MSE Seminar Series: Amit Misra, University of Michigan
Friday, September 22, 2017
2110, Chemical and Nuclear Engineering Building
Title: Designing Metallic Nanolayered Composites for High Strength and Damage Tolerance
Speaker: Amit Misra
Department of Materials Science and Engineering
University of Michigan, Ann Arbor, MI
Abstract: Nanolayered composites such as Cu-Nb are used as model systems to explore the interaction of interphase boundaries with defects introduced via plastic deformation or ion irradiation. The results of these experimental studies are integrated with atomistic modeling and dislocation theory to provide insight into the unprecedented combination of properties achieved in certain nanolayered composites such as ultra-high flow strengths, high plastic flow stability, high fatigue strength, high thermal stability, high sink strength for radiation-induced point defects and trapping of helium in the form of stable clusters at interfaces. The results on “bottom-up” synthesized model systems are compared with “top down” accumulative roll bonding (ARB) processed bulk Cu-Nb nanolayered composites. A quantification of the defect-interface interactions as well as the processing-interface structure relationship allows the development of materials design concepts with controlled interface structures in nanocomposites to achieve tailored response in engineering applications.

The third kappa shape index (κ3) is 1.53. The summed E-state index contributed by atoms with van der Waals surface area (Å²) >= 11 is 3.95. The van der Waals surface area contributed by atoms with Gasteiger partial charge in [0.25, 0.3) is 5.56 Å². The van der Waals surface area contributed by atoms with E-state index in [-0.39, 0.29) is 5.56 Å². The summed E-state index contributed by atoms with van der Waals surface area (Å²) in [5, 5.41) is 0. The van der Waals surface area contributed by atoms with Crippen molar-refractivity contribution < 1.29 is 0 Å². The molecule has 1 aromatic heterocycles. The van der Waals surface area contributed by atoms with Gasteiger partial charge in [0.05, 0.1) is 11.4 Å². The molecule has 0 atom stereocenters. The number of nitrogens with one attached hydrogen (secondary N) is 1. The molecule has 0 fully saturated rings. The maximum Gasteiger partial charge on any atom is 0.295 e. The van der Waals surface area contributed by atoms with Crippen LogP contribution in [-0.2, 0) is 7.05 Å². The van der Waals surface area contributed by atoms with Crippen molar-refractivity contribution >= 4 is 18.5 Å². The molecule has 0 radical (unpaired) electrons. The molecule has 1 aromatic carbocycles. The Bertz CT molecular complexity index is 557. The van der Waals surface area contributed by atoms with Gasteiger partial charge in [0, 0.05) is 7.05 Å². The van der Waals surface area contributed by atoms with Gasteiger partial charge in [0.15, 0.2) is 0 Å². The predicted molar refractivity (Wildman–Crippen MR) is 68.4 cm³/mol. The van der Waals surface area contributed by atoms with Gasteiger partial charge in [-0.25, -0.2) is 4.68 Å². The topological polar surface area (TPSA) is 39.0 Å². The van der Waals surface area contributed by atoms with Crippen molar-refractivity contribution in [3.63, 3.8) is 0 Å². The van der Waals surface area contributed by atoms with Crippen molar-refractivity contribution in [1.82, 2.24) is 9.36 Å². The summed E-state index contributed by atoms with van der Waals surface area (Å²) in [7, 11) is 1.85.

Bio: Misra is Professor and Chair of the Department of Materials Science and Engineering (MSE) at the University of Michigan, Ann Arbor since 2014. Prior to that he worked at Los Alamos National Laboratory, New Mexico (LANL) from 1996 to 2014. At LANL, his most recent appointment was as the Director of a US Department of Energy, Office of Basic Energy Sciences (DOE/BES) funded Energy Frontier Research Center (EFRC) titled Center for Materials at Irradiation and Mechanical Extremes. Professor Misra has a PhD in Materials Science and Engineering from University of Michigan (1994) and BS in Metallurgical Engineering (1989) from IIT-BHU, India. He is a naturalized citizen of USA. His primary research expertise is in design of advanced structural metallic materials for tailored response in extreme environments for next-generation of automotive, aerospace, defense and nuclear energy technologies. He has mentored over 30 early career scientists and engineers (postdocs and graduate students). He has co-authored over 300 peer-reviewed publications. His honors include being Fellow of: the Materials Research Society (MRS), class of 2016, the American Society of Metals (ASM) International, class of 2011, Los Alamos National Laboratory, class of 2011; holding LANL Fellows’ Prize for outstanding research in nanomechanics, 2008; serving as the editor of Materials Research Letters, and an editorial board member of MRS Bulletin, among many others.